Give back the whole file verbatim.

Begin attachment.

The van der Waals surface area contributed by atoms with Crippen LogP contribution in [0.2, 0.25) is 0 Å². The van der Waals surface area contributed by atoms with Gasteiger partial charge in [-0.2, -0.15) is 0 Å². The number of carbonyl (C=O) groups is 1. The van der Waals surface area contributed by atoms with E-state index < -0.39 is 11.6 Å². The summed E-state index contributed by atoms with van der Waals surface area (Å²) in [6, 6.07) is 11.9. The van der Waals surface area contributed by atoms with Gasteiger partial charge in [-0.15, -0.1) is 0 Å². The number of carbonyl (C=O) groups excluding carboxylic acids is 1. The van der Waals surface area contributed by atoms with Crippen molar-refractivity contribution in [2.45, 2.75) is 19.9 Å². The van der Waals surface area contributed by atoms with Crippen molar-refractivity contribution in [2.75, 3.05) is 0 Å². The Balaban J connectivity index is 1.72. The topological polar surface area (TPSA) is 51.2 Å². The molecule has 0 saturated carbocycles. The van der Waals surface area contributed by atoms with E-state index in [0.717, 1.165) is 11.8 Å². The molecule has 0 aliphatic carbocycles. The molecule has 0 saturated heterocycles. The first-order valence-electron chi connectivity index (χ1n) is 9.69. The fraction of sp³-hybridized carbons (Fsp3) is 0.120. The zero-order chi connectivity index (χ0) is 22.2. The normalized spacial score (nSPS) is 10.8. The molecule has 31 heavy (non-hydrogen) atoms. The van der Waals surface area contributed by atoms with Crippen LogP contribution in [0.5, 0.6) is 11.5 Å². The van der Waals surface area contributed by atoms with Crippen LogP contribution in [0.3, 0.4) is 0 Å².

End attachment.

The van der Waals surface area contributed by atoms with Crippen LogP contribution in [0.2, 0.25) is 0 Å². The van der Waals surface area contributed by atoms with Gasteiger partial charge in [-0.2, -0.15) is 0 Å². The number of carbonyl (C=O) groups is 1. The van der Waals surface area contributed by atoms with E-state index < -0.39 is 11.6 Å². The summed E-state index contributed by atoms with van der Waals surface area (Å²) in [6, 6.07) is 11.9. The van der Waals surface area contributed by atoms with Gasteiger partial charge in [-0.15, -0.1) is 0 Å². The number of carbonyl (C=O) groups excluding carboxylic acids is 1. The van der Waals surface area contributed by atoms with Crippen molar-refractivity contribution in [2.45, 2.75) is 19.9 Å². The van der Waals surface area contributed by atoms with Crippen molar-refractivity contribution in [2.75, 3.05) is 0 Å². The Balaban J connectivity index is 1.72. The topological polar surface area (TPSA) is 51.2 Å². The molecule has 0 saturated carbocycles. The van der Waals surface area contributed by atoms with E-state index in [0.717, 1.165) is 11.8 Å². The molecule has 0 aliphatic carbocycles. The molecule has 0 saturated heterocycles. The first-order valence-electron chi connectivity index (χ1n) is 9.69. The fraction of sp³-hybridized carbons (Fsp3) is 0.120. The zero-order chi connectivity index (χ0) is 22.2. The normalized spacial score (nSPS) is 10.8. The molecule has 31 heavy (non-hydrogen) atoms. The van der Waals surface area contributed by atoms with Crippen LogP contribution in [0.5, 0.6) is 11.5 Å². The van der Waals surface area contributed by atoms with Crippen LogP contribution in [0.3, 0.4) is 0 Å².